Government Open Source Conference 2007

Some day I will join the ranks of diligent bloggers and post here with reasonable frequency. In the mean time, my writing efforts all flow to my favorite project, Government Open Source Conference (GOSCON). It’s coming up in just two weeks in Portland. The process of creating this hand-crafted event gives me plenty to share, but leaves little time to share it other than pushing session descriptions onto the conference web site. It puts me in touch with people all over the world that are doing interesting, compelling, innovative things that I think should hear about. Today, I’ll comment on the conference itself.

GOSCON remains a non-profit endeavor of Oregon State University’s Open Source Lab (OSL). Why do we do it?

Community Building. OSL was created to support the open source community, consistent with the university’s generalized mission to build community. I joined OSL to extend that mission into the public sector. I think the opportunity for state and local government is tremendous, and providing education at the management level key to reasonable and successful deployment of OSS.

Platform for Collaboration: State and local governments have a desire to collaborate. This is not an easy task in the government environment but there are plenty of agencies ready to take it on if made less painful. We’re a long way from government 2.0, but we need to learn from every successful AND unsuccessful project and GOSCON is a place for these connections to take place, at the podium and in the hallways.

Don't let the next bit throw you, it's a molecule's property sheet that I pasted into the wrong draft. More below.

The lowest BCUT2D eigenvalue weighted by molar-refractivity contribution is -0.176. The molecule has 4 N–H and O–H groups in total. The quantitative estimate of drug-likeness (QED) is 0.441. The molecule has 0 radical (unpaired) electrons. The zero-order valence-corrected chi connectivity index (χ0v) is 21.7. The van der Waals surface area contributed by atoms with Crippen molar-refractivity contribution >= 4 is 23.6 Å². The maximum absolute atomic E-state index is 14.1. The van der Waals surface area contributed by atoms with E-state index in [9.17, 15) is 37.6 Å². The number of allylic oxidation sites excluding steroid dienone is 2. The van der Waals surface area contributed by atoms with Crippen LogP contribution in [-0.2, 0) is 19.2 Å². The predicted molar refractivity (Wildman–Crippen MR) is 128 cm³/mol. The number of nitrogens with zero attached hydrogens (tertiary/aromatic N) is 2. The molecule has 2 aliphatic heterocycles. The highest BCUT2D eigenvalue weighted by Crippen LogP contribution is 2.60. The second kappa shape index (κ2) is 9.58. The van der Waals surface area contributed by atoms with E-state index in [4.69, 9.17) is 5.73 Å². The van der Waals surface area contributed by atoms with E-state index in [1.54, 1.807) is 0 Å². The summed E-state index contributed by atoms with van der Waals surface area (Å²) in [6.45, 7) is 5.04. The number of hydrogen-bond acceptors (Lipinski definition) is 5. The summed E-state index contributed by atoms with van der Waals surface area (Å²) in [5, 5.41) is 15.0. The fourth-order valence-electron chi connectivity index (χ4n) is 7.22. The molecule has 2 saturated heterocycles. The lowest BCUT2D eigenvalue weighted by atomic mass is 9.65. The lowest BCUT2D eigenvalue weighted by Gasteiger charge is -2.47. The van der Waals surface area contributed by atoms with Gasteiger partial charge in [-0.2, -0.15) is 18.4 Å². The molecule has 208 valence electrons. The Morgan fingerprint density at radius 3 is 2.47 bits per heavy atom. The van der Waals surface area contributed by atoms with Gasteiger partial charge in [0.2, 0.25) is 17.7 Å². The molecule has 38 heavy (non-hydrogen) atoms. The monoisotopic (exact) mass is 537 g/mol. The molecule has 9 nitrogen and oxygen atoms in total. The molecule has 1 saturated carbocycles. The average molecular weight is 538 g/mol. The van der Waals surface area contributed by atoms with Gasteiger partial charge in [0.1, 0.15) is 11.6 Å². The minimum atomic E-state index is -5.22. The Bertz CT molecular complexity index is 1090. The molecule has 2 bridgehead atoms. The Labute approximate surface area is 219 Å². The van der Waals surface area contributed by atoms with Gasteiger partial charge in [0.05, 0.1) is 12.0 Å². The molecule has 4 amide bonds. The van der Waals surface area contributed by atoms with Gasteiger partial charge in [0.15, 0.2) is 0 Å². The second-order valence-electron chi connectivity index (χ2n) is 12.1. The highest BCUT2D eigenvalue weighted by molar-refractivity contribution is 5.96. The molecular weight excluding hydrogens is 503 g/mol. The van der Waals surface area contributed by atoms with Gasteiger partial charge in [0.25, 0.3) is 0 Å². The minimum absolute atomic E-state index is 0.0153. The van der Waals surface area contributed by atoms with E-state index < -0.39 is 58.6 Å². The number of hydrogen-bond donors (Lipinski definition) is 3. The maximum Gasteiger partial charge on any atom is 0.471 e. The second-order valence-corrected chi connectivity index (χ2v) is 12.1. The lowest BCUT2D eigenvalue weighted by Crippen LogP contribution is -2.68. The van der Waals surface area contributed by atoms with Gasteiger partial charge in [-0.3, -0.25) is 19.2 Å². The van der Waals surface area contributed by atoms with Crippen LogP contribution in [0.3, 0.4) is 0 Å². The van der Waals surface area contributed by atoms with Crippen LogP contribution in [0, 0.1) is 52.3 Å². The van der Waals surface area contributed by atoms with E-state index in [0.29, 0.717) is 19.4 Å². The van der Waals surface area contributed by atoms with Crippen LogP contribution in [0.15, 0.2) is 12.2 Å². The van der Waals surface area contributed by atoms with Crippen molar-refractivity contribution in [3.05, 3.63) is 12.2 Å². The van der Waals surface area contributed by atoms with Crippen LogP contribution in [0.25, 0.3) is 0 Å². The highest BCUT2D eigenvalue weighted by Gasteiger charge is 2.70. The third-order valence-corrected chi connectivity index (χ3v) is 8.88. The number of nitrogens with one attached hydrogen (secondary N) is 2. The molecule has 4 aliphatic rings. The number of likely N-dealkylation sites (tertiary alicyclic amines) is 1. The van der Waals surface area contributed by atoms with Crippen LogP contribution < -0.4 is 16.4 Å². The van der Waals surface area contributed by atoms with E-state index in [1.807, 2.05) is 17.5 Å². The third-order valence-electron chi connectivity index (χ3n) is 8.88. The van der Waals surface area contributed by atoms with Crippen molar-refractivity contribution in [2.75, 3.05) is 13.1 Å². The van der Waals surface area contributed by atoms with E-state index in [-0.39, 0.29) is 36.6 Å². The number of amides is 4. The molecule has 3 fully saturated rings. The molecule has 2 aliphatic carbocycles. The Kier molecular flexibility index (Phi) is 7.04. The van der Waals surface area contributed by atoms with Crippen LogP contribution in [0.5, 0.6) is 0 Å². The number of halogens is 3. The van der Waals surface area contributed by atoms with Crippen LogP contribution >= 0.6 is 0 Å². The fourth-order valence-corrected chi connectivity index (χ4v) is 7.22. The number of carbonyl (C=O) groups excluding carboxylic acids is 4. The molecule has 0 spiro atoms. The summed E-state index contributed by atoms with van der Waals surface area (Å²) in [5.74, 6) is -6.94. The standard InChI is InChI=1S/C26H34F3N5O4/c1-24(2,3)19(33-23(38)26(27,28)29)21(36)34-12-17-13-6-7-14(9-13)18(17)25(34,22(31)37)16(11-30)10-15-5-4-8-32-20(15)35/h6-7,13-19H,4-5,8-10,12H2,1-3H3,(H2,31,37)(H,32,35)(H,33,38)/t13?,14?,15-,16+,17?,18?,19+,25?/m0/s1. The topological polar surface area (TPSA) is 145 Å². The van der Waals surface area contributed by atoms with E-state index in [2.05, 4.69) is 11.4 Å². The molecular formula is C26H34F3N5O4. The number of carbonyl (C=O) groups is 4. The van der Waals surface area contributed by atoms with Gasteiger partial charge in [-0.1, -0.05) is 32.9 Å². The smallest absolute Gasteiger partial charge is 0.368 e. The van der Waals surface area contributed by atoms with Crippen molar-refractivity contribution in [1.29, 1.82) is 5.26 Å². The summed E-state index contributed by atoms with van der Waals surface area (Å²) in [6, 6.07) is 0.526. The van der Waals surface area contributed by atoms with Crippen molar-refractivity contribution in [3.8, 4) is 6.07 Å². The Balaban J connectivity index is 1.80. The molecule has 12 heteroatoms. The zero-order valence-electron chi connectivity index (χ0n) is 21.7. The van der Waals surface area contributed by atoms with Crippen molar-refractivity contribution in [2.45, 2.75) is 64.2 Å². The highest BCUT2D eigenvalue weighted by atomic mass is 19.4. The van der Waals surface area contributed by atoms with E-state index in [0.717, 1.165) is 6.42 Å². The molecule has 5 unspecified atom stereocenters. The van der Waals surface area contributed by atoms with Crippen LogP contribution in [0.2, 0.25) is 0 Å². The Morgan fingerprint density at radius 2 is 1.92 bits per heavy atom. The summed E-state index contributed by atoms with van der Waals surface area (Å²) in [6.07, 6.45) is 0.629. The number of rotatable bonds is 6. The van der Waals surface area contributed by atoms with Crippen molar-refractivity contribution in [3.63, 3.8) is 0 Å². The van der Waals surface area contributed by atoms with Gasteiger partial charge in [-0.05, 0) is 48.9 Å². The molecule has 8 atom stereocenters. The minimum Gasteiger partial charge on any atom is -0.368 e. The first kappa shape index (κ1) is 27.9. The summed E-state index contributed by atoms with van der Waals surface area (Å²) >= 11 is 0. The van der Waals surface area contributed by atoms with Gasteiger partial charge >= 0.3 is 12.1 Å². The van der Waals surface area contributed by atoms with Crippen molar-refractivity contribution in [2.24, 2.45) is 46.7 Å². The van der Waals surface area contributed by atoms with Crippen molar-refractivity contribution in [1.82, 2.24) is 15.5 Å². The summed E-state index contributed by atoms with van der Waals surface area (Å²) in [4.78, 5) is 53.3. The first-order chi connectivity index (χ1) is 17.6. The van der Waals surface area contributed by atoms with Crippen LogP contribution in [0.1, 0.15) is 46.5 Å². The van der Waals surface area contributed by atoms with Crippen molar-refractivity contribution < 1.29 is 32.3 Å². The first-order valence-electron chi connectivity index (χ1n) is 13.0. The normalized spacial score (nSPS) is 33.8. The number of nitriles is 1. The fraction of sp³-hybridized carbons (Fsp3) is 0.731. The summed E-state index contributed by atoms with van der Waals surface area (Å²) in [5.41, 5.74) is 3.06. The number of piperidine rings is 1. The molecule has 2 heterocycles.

Open IT EcoSystem Building aka Market Building: Government will never go it alone on software acquisition, deployment, training, maintenance and support. Vendors who are uncomfortable with the idea that they may loose market share in the government space and react by spread fear, uncertainty and doubt about OSS are worrying about the wrong problem. When we gathered to create the first GOSCON in 2005, one state agency CIO asked me “How will (insert large traditional national IT consulting firm here) support me if we move to Open Source development and applications?” In 2006, the large national traditional IT consulting firm sent two representatives to attend, listen and learn (and so did medium size firms, application providers, small consultants – the list goes on). This year the registration list expands to include silicon valley start-ups and others that want to be part of the conversation.

How do we do it? With a lot of help from my friends, and their friends too.  More on that tomorrow.

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